Day 13 #janlawblogpost

So today’s strange law isn’t an official law but something has been implemented quite recently in Mumbai.

The BBC News article entitled “India Mumbai identifies ‘no selfie’ zones after woman dies” identifies 15 places in the Indian city of Mumbai were talking selfies “can be dangerous”.

Some of these places include  major tourist attractions such as the iconic sea-facing Marine Drive promenade and the popular Girgaum Chowpatty beach.

The reason the police have banned selfies in these designated areas was due to an 18 year old girl who drowned in the sea last week after taking a selfie.

This idea hasn’t come out of the blue, as last year the authorities made the decision to impose a “no selfie zone” at a Hindu festival due to fears they could cause stampedes and signs saying “no selfie zone” can be seen around the two festival sites in the city (which is the capital of Maharashtra state).

Mumbai police spokesperson Dhananjay Kulkarni told the BBC that the places where taking selfies was risky included Bandra Bandstand, Sion Fort and Worli Fort, all places popular with tourists.

“The police will now approach the city’s municipality to prevent accidents at such spots due to people taking selfies. The municipality may deploy life guards and install warning signs,” Mr Kulkarni said.

The police warning follows Saturday’s incident when three girls trying to take a selfie near the sea in the Bandra area fell into the water.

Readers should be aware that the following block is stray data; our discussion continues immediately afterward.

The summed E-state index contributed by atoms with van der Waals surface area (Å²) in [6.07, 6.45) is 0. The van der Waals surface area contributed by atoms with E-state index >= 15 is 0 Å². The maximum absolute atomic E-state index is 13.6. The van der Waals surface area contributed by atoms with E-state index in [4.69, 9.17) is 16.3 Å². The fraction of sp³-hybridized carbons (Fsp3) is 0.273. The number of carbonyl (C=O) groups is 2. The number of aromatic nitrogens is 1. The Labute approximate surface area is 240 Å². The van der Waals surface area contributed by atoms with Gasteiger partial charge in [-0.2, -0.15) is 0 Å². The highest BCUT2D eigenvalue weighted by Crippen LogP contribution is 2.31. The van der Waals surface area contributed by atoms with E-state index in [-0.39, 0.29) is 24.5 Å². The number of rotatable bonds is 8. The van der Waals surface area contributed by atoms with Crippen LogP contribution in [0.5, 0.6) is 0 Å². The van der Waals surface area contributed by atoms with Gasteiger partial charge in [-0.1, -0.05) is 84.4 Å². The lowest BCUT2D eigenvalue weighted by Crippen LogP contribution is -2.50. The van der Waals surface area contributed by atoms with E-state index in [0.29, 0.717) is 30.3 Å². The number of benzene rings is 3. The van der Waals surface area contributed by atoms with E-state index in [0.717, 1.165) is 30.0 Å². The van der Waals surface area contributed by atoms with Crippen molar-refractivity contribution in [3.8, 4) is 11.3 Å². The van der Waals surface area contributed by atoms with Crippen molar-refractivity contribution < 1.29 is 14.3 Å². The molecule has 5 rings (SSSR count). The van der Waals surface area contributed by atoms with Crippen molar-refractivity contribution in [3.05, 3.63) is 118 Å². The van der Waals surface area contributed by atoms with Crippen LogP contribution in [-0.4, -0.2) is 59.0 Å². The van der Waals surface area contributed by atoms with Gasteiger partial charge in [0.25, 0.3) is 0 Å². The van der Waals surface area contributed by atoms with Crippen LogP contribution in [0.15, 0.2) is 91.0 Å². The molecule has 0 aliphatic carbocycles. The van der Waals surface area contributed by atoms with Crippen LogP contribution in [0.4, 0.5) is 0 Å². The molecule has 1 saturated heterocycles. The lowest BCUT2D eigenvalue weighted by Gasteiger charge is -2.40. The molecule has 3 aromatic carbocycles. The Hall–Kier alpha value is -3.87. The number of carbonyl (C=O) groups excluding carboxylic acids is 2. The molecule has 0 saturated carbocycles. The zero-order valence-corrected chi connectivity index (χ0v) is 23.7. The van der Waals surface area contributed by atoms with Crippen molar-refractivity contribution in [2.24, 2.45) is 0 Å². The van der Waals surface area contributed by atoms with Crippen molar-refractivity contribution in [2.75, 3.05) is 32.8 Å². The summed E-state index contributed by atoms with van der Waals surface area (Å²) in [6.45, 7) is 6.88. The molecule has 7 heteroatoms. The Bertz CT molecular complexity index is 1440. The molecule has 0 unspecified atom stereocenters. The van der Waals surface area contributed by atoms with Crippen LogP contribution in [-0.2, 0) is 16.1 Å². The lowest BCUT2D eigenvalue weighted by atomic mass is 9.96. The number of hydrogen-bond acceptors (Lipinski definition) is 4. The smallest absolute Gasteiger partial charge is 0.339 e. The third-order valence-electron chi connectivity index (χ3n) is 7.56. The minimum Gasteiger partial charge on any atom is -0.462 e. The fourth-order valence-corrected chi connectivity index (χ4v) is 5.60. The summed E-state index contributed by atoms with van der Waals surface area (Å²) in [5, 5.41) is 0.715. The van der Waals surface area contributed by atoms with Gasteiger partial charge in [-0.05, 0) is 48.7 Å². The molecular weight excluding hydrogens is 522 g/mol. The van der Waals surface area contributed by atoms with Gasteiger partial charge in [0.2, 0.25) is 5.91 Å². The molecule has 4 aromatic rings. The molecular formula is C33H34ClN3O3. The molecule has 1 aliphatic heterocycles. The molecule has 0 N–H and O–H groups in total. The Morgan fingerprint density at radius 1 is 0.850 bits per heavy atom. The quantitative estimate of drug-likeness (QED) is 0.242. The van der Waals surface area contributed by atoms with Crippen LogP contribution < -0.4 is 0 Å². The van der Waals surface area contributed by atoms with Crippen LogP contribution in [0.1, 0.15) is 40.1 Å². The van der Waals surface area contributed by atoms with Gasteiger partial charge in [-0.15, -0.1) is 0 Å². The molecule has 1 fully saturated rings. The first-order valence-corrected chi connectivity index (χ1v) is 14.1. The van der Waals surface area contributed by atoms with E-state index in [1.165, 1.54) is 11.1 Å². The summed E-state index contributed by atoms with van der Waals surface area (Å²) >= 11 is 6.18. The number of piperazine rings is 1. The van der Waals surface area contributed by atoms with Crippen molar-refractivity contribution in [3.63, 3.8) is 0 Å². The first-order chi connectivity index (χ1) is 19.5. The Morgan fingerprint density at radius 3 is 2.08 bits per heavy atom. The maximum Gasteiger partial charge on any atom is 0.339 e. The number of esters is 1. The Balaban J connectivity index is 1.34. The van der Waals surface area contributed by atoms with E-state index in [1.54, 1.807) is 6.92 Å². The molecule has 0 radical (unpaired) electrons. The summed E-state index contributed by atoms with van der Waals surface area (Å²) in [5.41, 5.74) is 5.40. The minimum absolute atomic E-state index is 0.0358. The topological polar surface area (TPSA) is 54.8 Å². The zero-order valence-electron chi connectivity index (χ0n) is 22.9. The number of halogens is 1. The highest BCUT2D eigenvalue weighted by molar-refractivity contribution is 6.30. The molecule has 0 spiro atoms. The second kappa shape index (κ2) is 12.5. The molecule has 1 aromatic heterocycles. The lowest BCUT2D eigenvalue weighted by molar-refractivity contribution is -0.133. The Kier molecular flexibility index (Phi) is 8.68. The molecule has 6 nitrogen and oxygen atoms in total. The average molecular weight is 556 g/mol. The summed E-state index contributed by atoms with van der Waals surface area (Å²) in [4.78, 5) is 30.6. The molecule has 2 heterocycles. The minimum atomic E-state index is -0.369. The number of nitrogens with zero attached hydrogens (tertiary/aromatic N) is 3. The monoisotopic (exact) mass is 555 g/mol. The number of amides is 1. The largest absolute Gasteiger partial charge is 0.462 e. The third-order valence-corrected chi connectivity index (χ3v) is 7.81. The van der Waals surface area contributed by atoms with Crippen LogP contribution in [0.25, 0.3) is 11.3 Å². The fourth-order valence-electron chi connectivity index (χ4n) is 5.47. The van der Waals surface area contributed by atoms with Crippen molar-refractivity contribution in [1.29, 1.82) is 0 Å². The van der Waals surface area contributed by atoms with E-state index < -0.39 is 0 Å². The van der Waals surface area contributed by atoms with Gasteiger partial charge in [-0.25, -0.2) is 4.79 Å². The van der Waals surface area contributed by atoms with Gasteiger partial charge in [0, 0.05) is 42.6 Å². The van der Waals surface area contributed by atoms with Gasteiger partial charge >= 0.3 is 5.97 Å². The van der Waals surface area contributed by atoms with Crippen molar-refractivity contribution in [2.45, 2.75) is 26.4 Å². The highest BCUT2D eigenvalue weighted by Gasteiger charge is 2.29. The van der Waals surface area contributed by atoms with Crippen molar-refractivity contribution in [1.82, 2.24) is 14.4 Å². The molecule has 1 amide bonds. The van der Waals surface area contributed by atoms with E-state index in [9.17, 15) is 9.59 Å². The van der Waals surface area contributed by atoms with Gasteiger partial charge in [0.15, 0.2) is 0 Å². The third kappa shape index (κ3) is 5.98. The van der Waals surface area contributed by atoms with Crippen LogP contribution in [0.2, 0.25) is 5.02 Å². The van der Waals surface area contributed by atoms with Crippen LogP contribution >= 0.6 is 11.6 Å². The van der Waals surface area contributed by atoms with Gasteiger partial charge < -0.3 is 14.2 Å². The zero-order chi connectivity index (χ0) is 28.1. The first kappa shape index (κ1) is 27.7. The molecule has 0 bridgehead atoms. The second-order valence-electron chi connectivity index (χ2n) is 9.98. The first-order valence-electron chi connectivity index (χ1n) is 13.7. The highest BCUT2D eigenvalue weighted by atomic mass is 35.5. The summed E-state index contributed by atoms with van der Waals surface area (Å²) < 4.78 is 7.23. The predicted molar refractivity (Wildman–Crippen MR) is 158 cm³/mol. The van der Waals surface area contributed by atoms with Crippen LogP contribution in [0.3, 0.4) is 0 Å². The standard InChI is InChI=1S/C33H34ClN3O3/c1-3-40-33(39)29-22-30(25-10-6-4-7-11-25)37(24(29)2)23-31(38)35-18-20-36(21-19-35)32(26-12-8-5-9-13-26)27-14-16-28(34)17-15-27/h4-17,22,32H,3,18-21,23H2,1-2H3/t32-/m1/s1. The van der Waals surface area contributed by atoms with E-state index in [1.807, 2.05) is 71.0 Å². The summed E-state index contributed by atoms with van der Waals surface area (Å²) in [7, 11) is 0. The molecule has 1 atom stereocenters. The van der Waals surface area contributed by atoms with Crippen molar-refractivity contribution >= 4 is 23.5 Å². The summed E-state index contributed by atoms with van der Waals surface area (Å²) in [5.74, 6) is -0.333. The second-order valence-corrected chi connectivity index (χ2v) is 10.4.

One of them drowned and her body is yet to be recovered.

A passerby, 37-year-old Ramesh Walanju, jumped in and helped save the other two girls but was washed away by the choppy waters and his body was found floating in a nearby creek on Monday, AFP said.

In September a Japanese tourist died after allegedly slipping down the stairs while taking a selfie at the Taj Mahal monument in Agra.

Though this may not be so unusual, and could become a growing trend as last year, the Russian government reportedly launched a campaign to make young people think twice before snapping selfies in risky situations, this is because in May a 21-year-old woman survived accidentally shooting herself in the head while posing for a selfie with a gun in Moscow.

Allegedly there may have been several cases of children being electrocuted while taking selfies on top of railway carriages in Russia – which just seems absurd!

Plus you probably saw in the news last August, that a man in Spain was gored to death by a bull while taking a selfie at the annual bull running festival in the town of Villaseca de la Sagra.

What do you make of this?  Are taking selfies dangerous?

Rebecca x

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